The rise of the COVID-19 virus in early 2020 has put the world on hold. Businesses across the globe are shutting down, going remote, or struggling to get by. People everywhere are isolated to their homes, where the only means of social interaction comes from web-based services like texting, messaging, video calls, and more.
This virus has brought about a humbling realization: our society is infinitely more fragile than we realize. Where a tiny, microscopic virus can bring us all to our knees and cripple our very infrastructures, it’s safe to say we could benefit from some preparedness measures.
Besides affecting the basics of social interactions and infrastructure, COVID-19 has had an interesting effect on the internet as well. With so many people stuck at home, everyone is online. What does this mean for the world wide web? Can ISPs keep up with the demand?
COVID-19 and Social Isolation
What is one to do when they’re stuck at home, separated from the people they love? From work? Many businesses have sent employees home and effectively set up remote systems to allow people to continue working. Video calling services keep friends and family in touch without the physical touch. What do all these things have in common? They’ve created an ever-increasing demand on our digital resources.
Video services and other digital services can use a lot of data, putting further strain on the connection itself. If you’ve got millions of people using the same service at once, it’s only a matter of time before something gives. Servers aren’t designed to host that many people at once, and didn’t have to before COVID-19. ISPs are struggling to meet the demands of a world gone almost entirely digital.
Luckily, there are plenty of ISPs and even internet advisor services that can help you choose the right ISP based on customer service, geography, pricing, and more.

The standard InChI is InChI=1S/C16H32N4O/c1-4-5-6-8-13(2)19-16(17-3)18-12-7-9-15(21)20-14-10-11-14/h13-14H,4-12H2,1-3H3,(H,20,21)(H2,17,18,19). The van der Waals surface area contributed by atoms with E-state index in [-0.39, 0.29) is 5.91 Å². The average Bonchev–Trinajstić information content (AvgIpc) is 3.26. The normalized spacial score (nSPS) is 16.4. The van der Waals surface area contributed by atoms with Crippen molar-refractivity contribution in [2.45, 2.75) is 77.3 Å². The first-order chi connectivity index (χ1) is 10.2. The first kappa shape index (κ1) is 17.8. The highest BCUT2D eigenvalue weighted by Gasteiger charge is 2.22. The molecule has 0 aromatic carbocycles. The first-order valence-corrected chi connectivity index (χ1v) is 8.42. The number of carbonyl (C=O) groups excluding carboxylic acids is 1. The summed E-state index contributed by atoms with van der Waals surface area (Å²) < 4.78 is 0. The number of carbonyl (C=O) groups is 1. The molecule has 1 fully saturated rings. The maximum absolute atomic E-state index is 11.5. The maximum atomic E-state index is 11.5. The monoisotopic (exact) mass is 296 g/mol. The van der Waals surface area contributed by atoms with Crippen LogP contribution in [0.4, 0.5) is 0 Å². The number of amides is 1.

The internet is no longer a luxury, but a utility in our modern world. A basic internet connection can be found just about anywhere on the globe. It keeps us connected to each other, informed, and even helps provide people with necessary products during social isolation.
The Problem With Our Current Internet Infrastructure
The problem that most websites have currently is that their servers simply aren’t built to handle so many visitors at once. Sites like Facebook and Amazon are used to such a large number of users (especially when Facebook has nearly three billion active users).
But wait, weren’t there billions of people using the internet before COVID-19? Of course! Businesses and households all over the globe were accessing the internet on a daily basis before COVID-19, but not that everyone is at home, services that use a lot of data are being used more and more.
Moving a business to remote operations means that more people are accessing their home internet connection for longer periods of time to perform more demanding tasks. If you’ve got 2/3 of the population at home using the internet for demanding tasks, you’re going to run into some connectivity and speed issues.
The web is by no means a completely safe place. Recent cyber attacks have targeted credit card companies, retail stores, and even government websites in order to secure the personal information of thousands if not millions of people. We’re no stranger to cyberattacks, but has COVID-19’s isolation made the internet even more risky?
Most websites have built-in security measures and take great care to secure their site against hackers. However, with so many people online at once, and a greater strain on the infrastructure itself, there’s certainly a possibility of security breaches.
Not to mention, having millions online at once simply creates a larger pool of potential victims for hackers to choose from. Use common sense when you’re browsing at home. Anything suspicious (such as emails) should be avoided. Email scams are a classic approach by hackers, and believe it or not, they’re actually quite effective.
Can The Web Handle So Many People?
The glaring question about our internet connection still remains: can the web handle so many people online at once? The short answer is yes. ISPs are working hard to ensure that everyone remains connected during our time in social isolation. After all, we might all go a bit crazy if we lost our connection to the world and couldn’t leave the house!
You likely won’t have to worry too much about your connection getting shut off or overwhelmed.
We’ve seen reports of internet connections slowing down or cutting in and out, but this is to be expected when new demand occurs; especially in the volume it’s currently happening. Be patient, understanding, and know that your ISPs are working to keep the entire world connected while trying to stay safe from the virus.